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Appl Environ Microbiol. May 1999; 65(5): 1843–1848.

Export of Virulence Genes and Shiga Toxin by Membrane Vesicles of Escherichia coli O157:H7


Membrane vesicles released by Escherichia coli O157:H7 into culture medium were purified and analyzed for protein and DNA content. Electron micrographs revealed vesicles that are spherical, range in size from 20 to 100 nm, and have a complete bilayer. Analysis of vesicle protein by sodium dodecyl sulfate-polyacrylamide gel electrophoresis demonstrates vesicles that contain many proteins with molecular sizes similar to outer membrane proteins and a number of cellular proteins. Immunoblot (Western) analysis of vesicles suggests the presence of cell antigens. Treatment of vesicles with exogenous DNase hydrolyzed surface-associated DNA; PCR demonstrated that vesicles contain DNA encoding the virulence genes eae, stx1 and stx2, and uidA, which encodes for β-galactosidase. Immunoblot analysis of intact and lysed, proteinase K-treated vesicles demonstrate that Shiga toxins 1 and 2 are contained within vesicles. These results suggest that vesicles contain toxic material and transfer experiments demonstrate that vesicles can deliver genetic material to other gram-negative organisms.

Escherichia coli O157:H7 is an important pathogen and is thus a serious public health concern. E. coli O157:H7 presents a wide spectrum of clinical manifestations, including diarrhea, vomiting, and cramping abdominal pain; more seriously, it also leads to hemolytic-uremic syndrome, an important complication of E. coli O157:H7 infection (17, 23). Although most cases of foodborne illness are associated with consumption of contaminated undercooked ground beef, illness from consumption of contaminated unpasteurized apple cider, lettuce, radish sprouts, alfalfa sprouts, yogurt, mayonnaise, and water has also been reported (6). Factors influencing the survival of E. coli O157:H7 include acid tolerance and resistance to desiccation, while low infective dose and the production of toxins (Shiga toxin and hemolysins) affect pathogenicity (4, 6, 23).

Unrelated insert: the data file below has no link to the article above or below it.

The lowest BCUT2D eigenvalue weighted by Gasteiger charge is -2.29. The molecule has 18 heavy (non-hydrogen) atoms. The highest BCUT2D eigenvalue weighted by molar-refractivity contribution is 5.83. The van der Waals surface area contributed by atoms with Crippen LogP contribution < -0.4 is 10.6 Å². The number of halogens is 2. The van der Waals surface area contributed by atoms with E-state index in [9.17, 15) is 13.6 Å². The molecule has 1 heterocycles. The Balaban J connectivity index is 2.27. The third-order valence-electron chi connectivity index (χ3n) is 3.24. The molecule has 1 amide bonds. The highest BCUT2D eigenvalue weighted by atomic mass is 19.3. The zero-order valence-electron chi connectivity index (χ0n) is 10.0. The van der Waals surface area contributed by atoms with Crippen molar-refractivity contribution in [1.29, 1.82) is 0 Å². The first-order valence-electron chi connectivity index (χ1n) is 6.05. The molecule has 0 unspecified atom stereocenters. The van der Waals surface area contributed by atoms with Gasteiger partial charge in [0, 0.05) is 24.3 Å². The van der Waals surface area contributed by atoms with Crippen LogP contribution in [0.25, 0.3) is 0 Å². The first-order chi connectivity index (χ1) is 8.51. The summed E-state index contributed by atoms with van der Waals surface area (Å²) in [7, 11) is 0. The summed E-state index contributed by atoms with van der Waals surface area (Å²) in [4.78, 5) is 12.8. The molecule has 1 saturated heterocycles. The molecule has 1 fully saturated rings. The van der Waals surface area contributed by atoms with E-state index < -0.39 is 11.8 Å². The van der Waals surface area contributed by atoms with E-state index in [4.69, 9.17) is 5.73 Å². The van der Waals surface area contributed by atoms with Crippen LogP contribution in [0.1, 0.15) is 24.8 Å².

Like other bacteria, E. coli O157:H7 produces membrane vesicles, which may play a role in virulence (12, 24). Vesicle production has been reported in other gram-negative pathogens including Pseudomonas aeruginosa (9), Neisseria gonorrhoeae (3), Actinobacillus actinomycetemcomitans (16), Bacteroides fragilis (18), and Haemophilus influenzae (11). Vesicles may contain lipopolysaccharide, periplasmic proteins, outer membrane proteins (OMPs), phospholipids, DNA, and other factors associated with the virulence of the producing bacteria (3, 9, 18). For instance, studies have shown that vesicles released by P. aeruginosa contain autolysins (10, 13). Vesicles released from P. aeruginosa are able to fuse with the membranes of gram-negative and gram-positive organisms, whereupon they release autolysins, resulting in cell lysis of the targeted organism (10, 13). Research suggests that vesicles released by other pathogens possess enzymatic and toxic activity towards prokaryotic and eukaryotic cells (18, 24).

Several reports indicate that vesicles contain DNA and RNA and may have a role in the exchange of genetic material. Some studies have demonstrated that vesicles released by N. gonorrhoeae and H. influenzae can export DNA from the producing strain and transfer DNA to recipient cells (3, 11). Dorward et al. (3) reported that the DNA within vesicles released from N. gonorrhoeae was protected against exogenous nucleases and that vesicles functioned as a system for DNA delivery.

The present study was undertaken to determine whether E. coli O157:H7 produces vesicles under normal growth conditions. Vesicles were analyzed for the presence of Shiga toxins and DNA and for the transfer of virulent genes. We present our findings on purified membrane vesicles released by E. coli O157:H7.



The strains of E. coli used are listed in Table Table1.1. Bacteria were stored in tryptic soy broth (TSB)-glycerol (1:1) (Difco, Detroit, Mich.) at −20°C. For vesicle isolation, a colony isolated from a Trypticase soy agar plate was inoculated into TSB and incubated for 8 h at 37°C with shaking (150 rpm). The culture was used to inoculate TSB for vesicle isolation.